In 1942 Jews in Holland were required to wear yellow stars made of cloth attached to their outer clothing. This meant that they could be instantly recognized as Jews. In June of the same year the Nazi leaders announced that all Jews were to be transported to labor camps in Germany. Otto knew that this was the time for him to disappear with his family. Wearing many layers of clothing, instead of carrying suitcases or bundles that would attract attention in the street, the Frank family left their home and set up house in the secret rooms he had prepared. The rooms where they hid became known as the secret annex or " the house behind".
In June, on her thirteenth birthday, Anne received a diary that she took with her into hiding. The diary became more and more important to her as time passed because she had no contact with the outside world, no friends except her family and three family acquaintances who went into hiding with them, Hermann, Auguste and Peter van Pels. Anne wrote inside the front cover of her diary: "I hope I will be able to confide everything to you, as I have never been able to confide in anyone, and I hope that you will be a great source of comfort and support." She gave her diary the name "Kitty". It became her closest friend and confidant during her time in hiding. In it, she wrote about her restricted activities, tensions with her mother and sister, worries about the safety of her Jewish friends outside, her fear of discovery, her longing for independence and freedom, and her dreams for the future. She also shared with "Kitty" reports of Nazi persecution and confided the growing awareness of herself as a sexual, moral, political and philosophical being. She felt a strong conviction that she wanted to become a writer.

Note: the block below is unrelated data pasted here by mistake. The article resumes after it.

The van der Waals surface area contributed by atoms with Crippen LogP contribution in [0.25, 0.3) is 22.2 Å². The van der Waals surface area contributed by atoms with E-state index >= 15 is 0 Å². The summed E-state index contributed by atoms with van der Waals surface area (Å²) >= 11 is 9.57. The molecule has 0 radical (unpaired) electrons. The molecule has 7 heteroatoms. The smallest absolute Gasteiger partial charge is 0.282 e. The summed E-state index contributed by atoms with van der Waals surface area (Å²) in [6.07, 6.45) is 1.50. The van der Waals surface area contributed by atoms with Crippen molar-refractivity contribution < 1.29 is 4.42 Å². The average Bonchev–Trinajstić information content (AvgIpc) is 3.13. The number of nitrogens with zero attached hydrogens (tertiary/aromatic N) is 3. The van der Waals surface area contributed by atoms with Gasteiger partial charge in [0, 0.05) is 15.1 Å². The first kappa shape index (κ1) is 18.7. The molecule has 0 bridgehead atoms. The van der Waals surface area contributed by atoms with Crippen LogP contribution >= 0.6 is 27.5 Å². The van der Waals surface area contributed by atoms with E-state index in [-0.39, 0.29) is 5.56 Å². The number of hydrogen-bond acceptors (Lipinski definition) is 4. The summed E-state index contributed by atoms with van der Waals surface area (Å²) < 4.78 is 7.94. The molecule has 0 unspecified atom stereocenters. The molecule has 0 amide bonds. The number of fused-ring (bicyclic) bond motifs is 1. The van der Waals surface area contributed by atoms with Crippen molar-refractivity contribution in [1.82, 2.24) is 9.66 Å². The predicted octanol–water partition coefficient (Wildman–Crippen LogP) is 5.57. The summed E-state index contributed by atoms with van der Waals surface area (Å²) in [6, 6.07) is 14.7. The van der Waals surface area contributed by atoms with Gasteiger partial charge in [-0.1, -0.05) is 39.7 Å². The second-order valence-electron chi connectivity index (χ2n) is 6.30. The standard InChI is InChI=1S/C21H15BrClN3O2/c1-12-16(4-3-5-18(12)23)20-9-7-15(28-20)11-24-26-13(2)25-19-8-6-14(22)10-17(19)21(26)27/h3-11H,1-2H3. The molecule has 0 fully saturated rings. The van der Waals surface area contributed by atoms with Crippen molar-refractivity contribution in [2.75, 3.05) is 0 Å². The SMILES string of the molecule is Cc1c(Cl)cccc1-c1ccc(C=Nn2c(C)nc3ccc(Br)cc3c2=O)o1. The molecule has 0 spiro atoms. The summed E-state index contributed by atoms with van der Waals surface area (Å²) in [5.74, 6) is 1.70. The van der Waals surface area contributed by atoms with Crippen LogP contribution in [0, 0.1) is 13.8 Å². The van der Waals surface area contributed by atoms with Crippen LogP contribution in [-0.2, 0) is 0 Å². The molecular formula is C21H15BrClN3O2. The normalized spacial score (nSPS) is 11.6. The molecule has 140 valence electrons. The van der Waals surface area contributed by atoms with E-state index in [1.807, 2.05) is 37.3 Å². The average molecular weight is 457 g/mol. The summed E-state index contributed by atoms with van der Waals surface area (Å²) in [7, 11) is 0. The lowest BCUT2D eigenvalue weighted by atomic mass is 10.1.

After hearing a broadcast from London in which the education minister of the Dutch government in exile urged his fellow citizens to keep accounts of what they were experiencing under German occupation, Anne decided to revise her diary for publication after the war. She rewrote and polished the style of her diary, fictionalizing names and weaving it all together in a more readable form. While in hiding she also wrote several short stories.
During their confinement Anne, Margo and Peter van Pels continued their studies. Otto Frank helped them in their classes and tested them. None of them wanted to fall behind, thinking that someday they would be able to return to school and lead normal lives.
Anne realized how lucky she was to have a place to hide and food enough to eat but the days were long and the distractions few. During the day they could read or mend their clothing, or do their lessons but in the winter, they had not enough daylight to read after four o'clock. They passed the hours of darkness asking riddles, doing physical exercises, practicing English and French, criticizing books. Living in such a confined space with so little privacy they sometimes felt very short-tempered with one another.
Only a few trusted friends knew of the eight Jews hiding in the building. It was these friends who supplied them with food and did whatever they could to help them and keep them informed of happenings in the outside world. This was a very risky undertaking. Food was rationed so it was often difficult to get enough to feed the people in hiding who, naturally, had no ration coupons. Those friends also ran the risk of being severely punished or even executed for concealing and aiding Jews.
During the time the Frank family was in hiding, several additional people in the building and the neighborhood had begun to be suspicious about the quantities of food going into the house. Miep was seen carrying things upstairs at unusual hours and thieves had broken into the house several times searching for food. The Frank family and their friends in hiding lived in constant fear of being discovered.